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As I prepare to run my first game of Fate Core, a player and I are designing a new race of intelligent dinosaurs. The dinosaurs have advanced skill in genetic engineering, and they strongly believe in the virtue of specialization; each creature is engineered, trained, and culturally expected to be really good at one thing.

To model this, I am altering the skill pyramid for this race. Instead of:

  • 1 Great (+4)
  • 2 Good (+3)
  • 3 Fair (+2)
  • 4 Average (+1)

I am thinking the dinosaurs will have:

  • 1 Superb (+5)
  • 1 Great (+4)
  • 1 Good (+3)
  • 3 Fair (+2)
  • 3 Average (+1)
  • 1 Poor (-1)

This keeps them at 10 skills on their character sheet, and if you add up all the bonuses they get, that remains at +20.

Am I likely to unbalance the game this way? What are the expected consequences of this decision? Is there anything I should watch out for?

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  • \$\begingroup\$ Are these dinosaurs going to be player characters or NPCs? Will they be friendly, opposition, or potentially both? \$\endgroup\$ – doppelgreener Aug 24 '18 at 13:29
  • \$\begingroup\$ @doppelgreener Both! \$\endgroup\$ – DawnPaladin Aug 25 '18 at 4:26
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FATE/FUDGE is notoriously cantankerous about small changes in numbers, because once you simplify things down that much, every little bit matters. As this indicates, the bell curve on FATE dice is really steep (62.96% chance to roll -1, 0 or +1), meaning that the most important factor in a result is the skill level. So yeah, whatever stats are connected to initiative and/or damage could really turn the tide of a battle. This isn't necessarily a bad thing, but just know going in not to sic too many of these guys on your party or you're looking at a TPK.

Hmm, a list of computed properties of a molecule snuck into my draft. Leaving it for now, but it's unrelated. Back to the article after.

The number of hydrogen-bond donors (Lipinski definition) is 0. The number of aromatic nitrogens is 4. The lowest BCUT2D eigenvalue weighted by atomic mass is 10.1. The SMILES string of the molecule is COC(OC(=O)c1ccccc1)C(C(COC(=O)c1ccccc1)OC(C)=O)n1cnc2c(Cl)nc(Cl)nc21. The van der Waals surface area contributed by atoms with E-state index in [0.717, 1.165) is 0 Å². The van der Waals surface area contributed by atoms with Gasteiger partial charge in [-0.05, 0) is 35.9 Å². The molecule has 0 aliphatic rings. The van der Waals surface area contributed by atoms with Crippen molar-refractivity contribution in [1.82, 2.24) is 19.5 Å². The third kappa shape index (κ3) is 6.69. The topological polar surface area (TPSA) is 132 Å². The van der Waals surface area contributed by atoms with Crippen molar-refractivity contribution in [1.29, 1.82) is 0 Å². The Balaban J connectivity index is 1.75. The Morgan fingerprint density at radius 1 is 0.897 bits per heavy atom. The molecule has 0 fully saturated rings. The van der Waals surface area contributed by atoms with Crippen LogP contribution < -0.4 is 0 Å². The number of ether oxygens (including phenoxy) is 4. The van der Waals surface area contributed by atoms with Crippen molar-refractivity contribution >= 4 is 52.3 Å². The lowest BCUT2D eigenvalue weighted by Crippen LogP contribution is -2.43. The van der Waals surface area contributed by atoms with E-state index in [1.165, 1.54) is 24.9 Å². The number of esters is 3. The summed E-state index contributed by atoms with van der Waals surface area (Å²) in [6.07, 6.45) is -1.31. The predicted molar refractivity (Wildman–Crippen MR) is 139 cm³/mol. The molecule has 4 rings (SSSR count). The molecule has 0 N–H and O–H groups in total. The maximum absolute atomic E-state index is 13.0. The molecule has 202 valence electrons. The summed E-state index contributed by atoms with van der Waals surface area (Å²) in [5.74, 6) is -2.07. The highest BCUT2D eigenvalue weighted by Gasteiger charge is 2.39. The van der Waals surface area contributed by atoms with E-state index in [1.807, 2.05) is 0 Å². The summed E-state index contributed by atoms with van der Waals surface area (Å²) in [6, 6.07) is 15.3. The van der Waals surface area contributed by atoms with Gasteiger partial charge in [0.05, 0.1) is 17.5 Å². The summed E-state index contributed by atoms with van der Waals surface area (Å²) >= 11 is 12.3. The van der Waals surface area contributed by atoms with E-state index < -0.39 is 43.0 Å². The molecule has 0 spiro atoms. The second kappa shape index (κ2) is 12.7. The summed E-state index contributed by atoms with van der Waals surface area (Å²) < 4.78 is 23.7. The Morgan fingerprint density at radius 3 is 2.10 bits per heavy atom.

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The numbers are fine. Your approach might not be.

A single +5 isn't going to break anything. Just keep in mind that you make notable opposition the same way you make PCs, so any giant enemy bioengineered dinosaurs are going to be topping out at +6 or +7, depending how giant.

However, having a skill at -1 is really not the drawback you might think it is, because it's very difficult to engineer a situation where you force one PC, in particular, to use one skill, in particular. And if you do manage to do it, well, an improbable situation that works to a character's disadvantage is often called a compel.

An Alternative

You might want to consider a stunt pattern found in Atomic Robo:

Absolute(ly) _________, but weak (at/against) __________.

When you're absolutely something (like strong) or alternately have absolute something (like recall), then any Overcomes you do with your absolute attribute: